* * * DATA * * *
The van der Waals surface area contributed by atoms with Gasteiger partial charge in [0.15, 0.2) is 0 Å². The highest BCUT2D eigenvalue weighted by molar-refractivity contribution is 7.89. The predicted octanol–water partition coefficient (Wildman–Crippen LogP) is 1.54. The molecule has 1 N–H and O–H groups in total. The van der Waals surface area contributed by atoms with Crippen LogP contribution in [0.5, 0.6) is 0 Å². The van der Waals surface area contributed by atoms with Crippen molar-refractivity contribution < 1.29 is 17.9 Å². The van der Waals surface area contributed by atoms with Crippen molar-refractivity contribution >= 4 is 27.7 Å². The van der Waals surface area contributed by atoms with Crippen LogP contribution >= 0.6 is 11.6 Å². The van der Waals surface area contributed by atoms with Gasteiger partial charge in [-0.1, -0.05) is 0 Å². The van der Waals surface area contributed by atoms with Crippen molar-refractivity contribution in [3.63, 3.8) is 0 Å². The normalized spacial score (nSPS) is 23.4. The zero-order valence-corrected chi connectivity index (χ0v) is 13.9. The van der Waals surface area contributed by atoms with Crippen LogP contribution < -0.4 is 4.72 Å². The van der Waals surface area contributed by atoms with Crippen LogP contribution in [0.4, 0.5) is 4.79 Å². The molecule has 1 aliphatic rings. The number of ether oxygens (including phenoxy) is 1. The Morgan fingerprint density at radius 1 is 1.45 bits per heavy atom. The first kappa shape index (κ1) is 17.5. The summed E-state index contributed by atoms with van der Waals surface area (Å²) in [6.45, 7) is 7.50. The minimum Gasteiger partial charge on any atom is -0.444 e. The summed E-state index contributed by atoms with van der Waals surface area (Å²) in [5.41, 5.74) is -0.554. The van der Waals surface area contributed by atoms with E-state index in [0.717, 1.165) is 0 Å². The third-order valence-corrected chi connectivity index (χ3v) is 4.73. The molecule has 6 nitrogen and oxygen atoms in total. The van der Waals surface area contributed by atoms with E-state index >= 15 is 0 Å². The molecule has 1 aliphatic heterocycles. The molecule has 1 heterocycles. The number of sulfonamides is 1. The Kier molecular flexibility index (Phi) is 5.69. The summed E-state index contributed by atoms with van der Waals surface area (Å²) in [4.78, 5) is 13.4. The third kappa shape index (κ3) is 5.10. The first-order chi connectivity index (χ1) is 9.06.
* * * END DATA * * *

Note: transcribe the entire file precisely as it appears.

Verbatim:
The van der Waals surface area contributed by atoms with Gasteiger partial charge in [0.15, 0.2) is 0 Å². The highest BCUT2D eigenvalue weighted by molar-refractivity contribution is 7.89. The predicted octanol–water partition coefficient (Wildman–Crippen LogP) is 1.54. The molecule has 1 N–H and O–H groups in total. The van der Waals surface area contributed by atoms with Crippen LogP contribution in [0.5, 0.6) is 0 Å². The van der Waals surface area contributed by atoms with Crippen molar-refractivity contribution < 1.29 is 17.9 Å². The van der Waals surface area contributed by atoms with Crippen molar-refractivity contribution >= 4 is 27.7 Å². The van der Waals surface area contributed by atoms with Crippen LogP contribution >= 0.6 is 11.6 Å². The van der Waals surface area contributed by atoms with Gasteiger partial charge in [-0.1, -0.05) is 0 Å². The van der Waals surface area contributed by atoms with Crippen molar-refractivity contribution in [3.63, 3.8) is 0 Å². The normalized spacial score (nSPS) is 23.4. The zero-order valence-corrected chi connectivity index (χ0v) is 13.9. The van der Waals surface area contributed by atoms with Crippen LogP contribution < -0.4 is 4.72 Å². The van der Waals surface area contributed by atoms with Crippen LogP contribution in [0.4, 0.5) is 4.79 Å². The molecule has 1 aliphatic rings. The number of ether oxygens (including phenoxy) is 1. The Morgan fingerprint density at radius 1 is 1.45 bits per heavy atom. The first kappa shape index (κ1) is 17.5. The summed E-state index contributed by atoms with van der Waals surface area (Å²) in [6.45, 7) is 7.50. The minimum Gasteiger partial charge on any atom is -0.444 e. The summed E-state index contributed by atoms with van der Waals surface area (Å²) in [5.41, 5.74) is -0.554. The van der Waals surface area contributed by atoms with E-state index in [0.717, 1.165) is 0 Å². The third-order valence-corrected chi connectivity index (χ3v) is 4.73. The molecule has 6 nitrogen and oxygen atoms in total. The van der Waals surface area contributed by atoms with E-state index >= 15 is 0 Å². The molecule has 1 aliphatic heterocycles. The molecule has 1 heterocycles. The number of sulfonamides is 1. The Kier molecular flexibility index (Phi) is 5.69. The summed E-state index contributed by atoms with van der Waals surface area (Å²) in [4.78, 5) is 13.4. The third kappa shape index (κ3) is 5.10. The first-order chi connectivity index (χ1) is 9.06.